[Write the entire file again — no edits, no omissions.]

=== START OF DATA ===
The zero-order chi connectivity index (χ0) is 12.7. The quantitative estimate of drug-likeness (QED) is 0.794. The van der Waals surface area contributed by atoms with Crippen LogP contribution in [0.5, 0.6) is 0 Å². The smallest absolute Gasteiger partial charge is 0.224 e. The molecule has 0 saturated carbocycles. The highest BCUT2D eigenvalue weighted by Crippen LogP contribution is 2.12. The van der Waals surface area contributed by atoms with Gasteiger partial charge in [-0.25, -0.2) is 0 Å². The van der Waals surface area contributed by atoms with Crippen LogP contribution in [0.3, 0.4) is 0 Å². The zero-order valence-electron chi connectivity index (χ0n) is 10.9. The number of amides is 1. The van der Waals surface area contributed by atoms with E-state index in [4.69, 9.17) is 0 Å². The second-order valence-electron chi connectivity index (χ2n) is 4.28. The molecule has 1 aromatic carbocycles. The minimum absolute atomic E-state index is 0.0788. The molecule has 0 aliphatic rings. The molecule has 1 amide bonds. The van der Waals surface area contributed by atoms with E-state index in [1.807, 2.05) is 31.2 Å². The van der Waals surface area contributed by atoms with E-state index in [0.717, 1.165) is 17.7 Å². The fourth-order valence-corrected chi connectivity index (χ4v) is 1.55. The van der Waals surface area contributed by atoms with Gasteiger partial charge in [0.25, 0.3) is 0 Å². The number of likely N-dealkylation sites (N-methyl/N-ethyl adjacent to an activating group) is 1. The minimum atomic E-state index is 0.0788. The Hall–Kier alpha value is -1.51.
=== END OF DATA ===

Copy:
The zero-order chi connectivity index (χ0) is 12.7. The quantitative estimate of drug-likeness (QED) is 0.794. The van der Waals surface area contributed by atoms with Crippen LogP contribution in [0.5, 0.6) is 0 Å². The smallest absolute Gasteiger partial charge is 0.224 e. The molecule has 0 saturated carbocycles. The highest BCUT2D eigenvalue weighted by Crippen LogP contribution is 2.12. The van der Waals surface area contributed by atoms with Gasteiger partial charge in [-0.25, -0.2) is 0 Å². The van der Waals surface area contributed by atoms with Crippen LogP contribution in [0.3, 0.4) is 0 Å². The zero-order valence-electron chi connectivity index (χ0n) is 10.9. The number of amides is 1. The van der Waals surface area contributed by atoms with E-state index in [4.69, 9.17) is 0 Å². The second-order valence-electron chi connectivity index (χ2n) is 4.28. The molecule has 1 aromatic carbocycles. The minimum absolute atomic E-state index is 0.0788. The molecule has 0 aliphatic rings. The molecule has 1 amide bonds. The van der Waals surface area contributed by atoms with E-state index in [1.807, 2.05) is 31.2 Å². The van der Waals surface area contributed by atoms with E-state index in [0.717, 1.165) is 17.7 Å². The fourth-order valence-corrected chi connectivity index (χ4v) is 1.55. The van der Waals surface area contributed by atoms with Gasteiger partial charge in [0.25, 0.3) is 0 Å². The number of likely N-dealkylation sites (N-methyl/N-ethyl adjacent to an activating group) is 1. The minimum atomic E-state index is 0.0788. The Hall–Kier alpha value is -1.51.